This week I tested the 2005 Mercedes Benz C-320 Sedan. There isn’t anything exactly like the Mercedes Benz. They just feel that “Certain Way” that gives you, well, “…that certainnnn smilllle”. Can’t you just hear the melody as Johnny Mathis sings the song?
Anyway, Mercedes has always been a step above the rest of the best. All Mercedes have that solid, well put together feel that is a trademark characteristic of the brand. Others that are “Smooth talkers” include Lexus and Infiniti. But the Japanese luxury cars have a different silky smooth feel. The Japanese luxury brands are more dainty – if you know what I mean? Mercedes and other German luxury cars like the Audi and BMW are more substantial or robust in feel and handling, and I guess they take on the character of the people of the country where they are built.
Parts – n/a
Assembly – Germany
Class: – Compact
Cars: – C-Class, C-Class wagon, CLK, E-Class, E-Class wagon, G-Class, M-Class, S-Class, SL- Class and SLK.
Handling & Performance:
The C-320 sedan is classed as a Compact, and as you’d expect it is easy to maneuver ant thus a great around town car. It is built low to the ground and hugs those corners so it is really fun to drive. And it is no slouch at 215 horsepower. It comes standard with a manual transmission and but I would prefer the automatic. On the road it is confident but for long trips I would opt for the S-Class.
Uniquely Mercedes. Unmistakable.
Fit and Finish:
Certainly in the top 10% of all cars on the road.
You can’t expect the car to be in the top 10% without corresponding pricing. Mercedes have never been classified as cheap or to some, even considered well priced. Fairly priced, yes, but not cheap. In fact, on this MSRP of $37,350, you will have to add $6,010 if you want Split fold down rear seat, Navigation system, 6-disc in dash CD player, and the sunroof package. I can live without any of the options.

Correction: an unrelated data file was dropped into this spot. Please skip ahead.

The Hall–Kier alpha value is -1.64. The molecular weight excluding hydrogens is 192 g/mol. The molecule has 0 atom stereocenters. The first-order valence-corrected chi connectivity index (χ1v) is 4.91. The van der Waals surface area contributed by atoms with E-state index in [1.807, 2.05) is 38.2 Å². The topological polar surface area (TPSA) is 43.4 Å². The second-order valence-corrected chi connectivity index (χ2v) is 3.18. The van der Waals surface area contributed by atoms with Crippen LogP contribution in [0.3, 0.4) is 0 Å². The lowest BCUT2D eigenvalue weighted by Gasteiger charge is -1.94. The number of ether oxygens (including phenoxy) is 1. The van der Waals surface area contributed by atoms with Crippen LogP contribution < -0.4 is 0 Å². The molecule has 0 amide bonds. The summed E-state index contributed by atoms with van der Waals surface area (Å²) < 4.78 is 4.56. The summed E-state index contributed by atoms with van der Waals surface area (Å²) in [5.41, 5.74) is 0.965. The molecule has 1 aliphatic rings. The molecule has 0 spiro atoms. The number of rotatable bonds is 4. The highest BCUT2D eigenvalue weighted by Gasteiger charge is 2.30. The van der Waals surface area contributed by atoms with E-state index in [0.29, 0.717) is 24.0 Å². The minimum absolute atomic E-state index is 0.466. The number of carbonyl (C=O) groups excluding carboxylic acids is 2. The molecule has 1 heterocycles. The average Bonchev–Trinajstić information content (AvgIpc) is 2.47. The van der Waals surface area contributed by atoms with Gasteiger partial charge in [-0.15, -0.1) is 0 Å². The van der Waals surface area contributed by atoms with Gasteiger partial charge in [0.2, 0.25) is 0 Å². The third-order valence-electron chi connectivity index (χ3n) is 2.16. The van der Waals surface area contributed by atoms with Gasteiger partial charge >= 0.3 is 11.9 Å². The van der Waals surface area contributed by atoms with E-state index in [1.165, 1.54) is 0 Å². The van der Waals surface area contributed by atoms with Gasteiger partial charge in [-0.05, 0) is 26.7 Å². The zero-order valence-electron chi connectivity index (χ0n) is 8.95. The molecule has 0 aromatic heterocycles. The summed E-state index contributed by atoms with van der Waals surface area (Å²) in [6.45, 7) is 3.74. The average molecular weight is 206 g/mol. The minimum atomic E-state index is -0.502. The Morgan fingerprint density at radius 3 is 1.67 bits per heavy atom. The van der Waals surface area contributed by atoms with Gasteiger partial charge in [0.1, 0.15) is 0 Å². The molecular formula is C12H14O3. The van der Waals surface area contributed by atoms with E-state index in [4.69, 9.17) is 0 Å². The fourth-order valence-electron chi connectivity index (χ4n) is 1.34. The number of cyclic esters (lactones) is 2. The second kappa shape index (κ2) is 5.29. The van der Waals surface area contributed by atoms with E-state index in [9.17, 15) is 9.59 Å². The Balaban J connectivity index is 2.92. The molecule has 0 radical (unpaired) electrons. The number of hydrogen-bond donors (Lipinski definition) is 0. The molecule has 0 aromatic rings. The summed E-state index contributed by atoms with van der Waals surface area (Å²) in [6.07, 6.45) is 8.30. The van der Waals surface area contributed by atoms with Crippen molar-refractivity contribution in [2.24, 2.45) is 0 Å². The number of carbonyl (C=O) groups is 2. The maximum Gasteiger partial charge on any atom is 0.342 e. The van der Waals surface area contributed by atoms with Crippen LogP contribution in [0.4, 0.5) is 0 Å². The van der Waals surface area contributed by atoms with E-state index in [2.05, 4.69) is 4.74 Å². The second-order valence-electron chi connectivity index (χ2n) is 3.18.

Actually this C-320 has an adequate compliment of standard equipment. I don’t consider the sunroof a needed option and the single disc CD player is ok by me. I think the rain sensor is neat but I can tell when it begins to rain – I have a keen sense of the obvious. Ok so I know it’s cool to have intermittent wipers with a mind of their own, but the way traffic is these days you need something to do while parked on the freeway. As to the navigation system, I’ve tested all of them from virtually every manufacturer and find them also unnecessary and expensive to boot. Yes, I know there are some who can benefit from the technology. They’re great in rental cars away from home and my daughter is in sales, on the road all day long visiting new potential customers. But even that will become unnecessary when she knows the territory. So you will have to consider whether the cost of about $2,200 is worth it.
Look closely at the Volvo S60, which may well be the best competitor of the bunch below. Me, I love the Cadillac CTS. It just has a different kind of class and makes a different statement. Kind of like why I’ve owned several motorcycles, two of which were Harleys. Somehow the CTS revisits the Rebel in our souls.
Mercedes Benz C-Class $26-52,000, Cadillac CTS $32-49,000, Lexus ES 330 $32,000, Volvo S60 $27-37,000, (Following are 2004 priced models): BMW-Series $28-44,000, Lincoln LS $32-43,000, Audi A4 $26-44,000, Saab 9-3 $26-43,000, Infiniti G35 $28-33,000, Jaguar X-Type $29-34,000, Acura TL $33-35,000.
Fast, fun, comfortable, smooth ride.
A little pricey for a compact, not as good on fuel economy as it could be.
3.2 liter V6 215 hp engine, 6-speed manual trans, climate control, digital sound system with CD player, 10-way power front seats with 3 memory settings, power tilt and telescopic column, cruise control, power windows with express up and down, auto headlights, trip computer, dual front and side airbags, antitheft alarm with engine immobilizer, ESP – Electronic Stability Program and power assist 4-wheel ABS disc brakes.
19 City and 26 Highway MPG